Private schools are subject to the highest form of accountability: parents. Parents know and love their children better than anyone else. If they are unhappy with the education their children are receiving, they can withdraw them and enroll them somewhere else. Therefore, private schools must provide a high-quality education, or they risk losing their clientele.
Meanwhile, public schools are not, in practice, accountable to parents. While private schools struggled to return to in-person instruction during the pandemic, public schools, at the behest of teachers unions, remained closed. This showed how mandatory bargaining laws force public schools to acquiesce to teachers unions and their demands over the needs of families and students.
Public schools also suffer from a lack of democratic and educational accountability.
Opponents of educational freedom sometimes say that public schools are held accountable by elections. But public schools are not democratically accountable, because school board elections are held off-cycle, which means that they take place on a date different from other elections. Voters aren’t selecting school board trustees at the same time as other statewide and national offices, so fewer voters show up at the polls. Low voter turnout means that school boards do not reflect the values of the overall community but only those few who show up to vote, namely, teachers union members and other special interest groups.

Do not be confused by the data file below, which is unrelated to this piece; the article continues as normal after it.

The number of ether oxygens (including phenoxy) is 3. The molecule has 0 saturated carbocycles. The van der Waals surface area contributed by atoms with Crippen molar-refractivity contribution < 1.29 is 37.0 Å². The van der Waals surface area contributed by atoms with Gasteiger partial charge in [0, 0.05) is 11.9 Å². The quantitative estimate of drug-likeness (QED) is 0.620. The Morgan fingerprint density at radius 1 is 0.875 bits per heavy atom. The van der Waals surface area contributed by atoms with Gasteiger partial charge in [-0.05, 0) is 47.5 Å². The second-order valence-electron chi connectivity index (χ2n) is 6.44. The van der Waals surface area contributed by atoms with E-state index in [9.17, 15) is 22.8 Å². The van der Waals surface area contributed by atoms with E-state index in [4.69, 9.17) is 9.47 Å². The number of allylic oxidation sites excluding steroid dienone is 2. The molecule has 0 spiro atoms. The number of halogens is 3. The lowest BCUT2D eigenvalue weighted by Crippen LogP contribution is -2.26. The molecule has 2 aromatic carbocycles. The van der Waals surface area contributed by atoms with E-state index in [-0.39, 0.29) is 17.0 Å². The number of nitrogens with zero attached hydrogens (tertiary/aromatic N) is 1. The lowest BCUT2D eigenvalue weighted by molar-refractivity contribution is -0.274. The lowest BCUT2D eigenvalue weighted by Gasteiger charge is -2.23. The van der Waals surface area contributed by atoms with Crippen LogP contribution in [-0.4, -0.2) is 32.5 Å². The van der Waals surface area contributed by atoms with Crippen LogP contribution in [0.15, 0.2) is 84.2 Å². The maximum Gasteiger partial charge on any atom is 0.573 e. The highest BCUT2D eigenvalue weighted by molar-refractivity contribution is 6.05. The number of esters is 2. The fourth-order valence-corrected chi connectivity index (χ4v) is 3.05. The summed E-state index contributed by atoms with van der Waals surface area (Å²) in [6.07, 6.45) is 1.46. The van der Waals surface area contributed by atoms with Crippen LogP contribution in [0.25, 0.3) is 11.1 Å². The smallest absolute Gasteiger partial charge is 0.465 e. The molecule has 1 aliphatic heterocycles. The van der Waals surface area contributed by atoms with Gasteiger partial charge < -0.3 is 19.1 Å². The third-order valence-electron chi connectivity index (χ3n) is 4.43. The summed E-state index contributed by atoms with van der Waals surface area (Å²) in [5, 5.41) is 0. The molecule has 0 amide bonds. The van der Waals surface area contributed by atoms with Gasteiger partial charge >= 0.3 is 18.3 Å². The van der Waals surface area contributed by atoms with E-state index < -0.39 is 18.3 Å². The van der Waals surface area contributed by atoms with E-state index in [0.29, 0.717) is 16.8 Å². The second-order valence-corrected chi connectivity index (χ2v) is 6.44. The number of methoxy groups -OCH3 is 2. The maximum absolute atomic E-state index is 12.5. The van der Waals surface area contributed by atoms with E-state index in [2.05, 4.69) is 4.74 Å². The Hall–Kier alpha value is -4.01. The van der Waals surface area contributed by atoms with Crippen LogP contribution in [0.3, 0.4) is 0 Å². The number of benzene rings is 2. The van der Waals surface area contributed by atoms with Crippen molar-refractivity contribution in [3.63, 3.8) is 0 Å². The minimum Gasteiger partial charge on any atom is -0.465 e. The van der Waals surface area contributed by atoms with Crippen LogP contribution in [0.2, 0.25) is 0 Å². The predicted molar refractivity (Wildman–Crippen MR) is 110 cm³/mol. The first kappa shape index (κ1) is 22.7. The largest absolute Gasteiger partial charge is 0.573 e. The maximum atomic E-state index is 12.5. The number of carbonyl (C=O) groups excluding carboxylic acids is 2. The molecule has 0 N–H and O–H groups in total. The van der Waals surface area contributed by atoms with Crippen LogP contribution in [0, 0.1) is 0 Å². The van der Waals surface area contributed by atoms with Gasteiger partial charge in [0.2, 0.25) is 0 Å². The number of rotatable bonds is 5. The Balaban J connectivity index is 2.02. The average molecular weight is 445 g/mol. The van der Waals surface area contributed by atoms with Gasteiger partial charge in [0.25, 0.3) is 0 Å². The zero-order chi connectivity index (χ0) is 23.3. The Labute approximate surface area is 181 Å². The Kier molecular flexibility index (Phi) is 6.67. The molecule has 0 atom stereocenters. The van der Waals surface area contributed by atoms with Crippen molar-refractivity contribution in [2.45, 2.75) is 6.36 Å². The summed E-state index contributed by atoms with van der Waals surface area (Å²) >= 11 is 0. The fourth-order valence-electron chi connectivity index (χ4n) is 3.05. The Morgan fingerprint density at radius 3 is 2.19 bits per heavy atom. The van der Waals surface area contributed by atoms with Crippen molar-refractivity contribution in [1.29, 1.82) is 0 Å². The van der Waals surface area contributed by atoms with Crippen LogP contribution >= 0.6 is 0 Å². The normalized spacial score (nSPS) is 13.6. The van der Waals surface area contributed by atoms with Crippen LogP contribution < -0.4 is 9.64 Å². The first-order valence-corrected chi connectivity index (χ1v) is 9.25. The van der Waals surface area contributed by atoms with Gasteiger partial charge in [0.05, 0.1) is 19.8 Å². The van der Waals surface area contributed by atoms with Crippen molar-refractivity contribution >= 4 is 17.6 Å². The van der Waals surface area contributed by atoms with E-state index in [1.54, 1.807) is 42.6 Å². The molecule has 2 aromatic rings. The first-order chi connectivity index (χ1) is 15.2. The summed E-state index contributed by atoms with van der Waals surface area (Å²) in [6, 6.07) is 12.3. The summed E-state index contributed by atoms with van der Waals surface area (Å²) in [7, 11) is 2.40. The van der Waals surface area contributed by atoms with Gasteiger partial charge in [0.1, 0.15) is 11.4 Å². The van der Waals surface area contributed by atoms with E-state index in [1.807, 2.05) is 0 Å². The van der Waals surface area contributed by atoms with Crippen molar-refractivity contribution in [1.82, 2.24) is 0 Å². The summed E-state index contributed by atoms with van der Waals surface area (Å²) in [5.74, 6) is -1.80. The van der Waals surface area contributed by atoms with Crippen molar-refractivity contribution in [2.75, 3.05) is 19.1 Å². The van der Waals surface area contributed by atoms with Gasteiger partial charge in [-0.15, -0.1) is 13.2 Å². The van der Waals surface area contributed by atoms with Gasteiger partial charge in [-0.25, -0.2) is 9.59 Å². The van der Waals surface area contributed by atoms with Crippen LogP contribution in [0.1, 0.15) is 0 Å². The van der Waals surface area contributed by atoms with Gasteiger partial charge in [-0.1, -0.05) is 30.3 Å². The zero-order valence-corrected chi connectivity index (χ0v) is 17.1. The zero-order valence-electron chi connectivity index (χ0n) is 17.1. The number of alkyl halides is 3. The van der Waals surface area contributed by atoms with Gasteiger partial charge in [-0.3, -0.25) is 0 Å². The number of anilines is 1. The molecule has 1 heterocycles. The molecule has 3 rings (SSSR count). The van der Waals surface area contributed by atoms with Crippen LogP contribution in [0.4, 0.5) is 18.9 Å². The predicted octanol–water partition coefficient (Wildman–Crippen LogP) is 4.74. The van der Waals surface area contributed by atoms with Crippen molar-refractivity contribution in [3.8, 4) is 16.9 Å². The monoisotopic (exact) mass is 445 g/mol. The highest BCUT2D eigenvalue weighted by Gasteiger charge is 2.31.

Public schools are not accountable for their academic record, either, because they don’t receive negative consequences for low student achievement. Student test scores have remained stagnant or declined for years, yet lawmakers continue to increase spending on public schools by significant amounts. Recent SAT results show that student scores in math, reading, and writing have been declining since at least 2016. Idaho’s results for the 2022 National Assessment of Educational Progress (NAEP) show declines from 2019. Even though Idaho has greatly increased the amount spent to boost student literacy, results have not improved.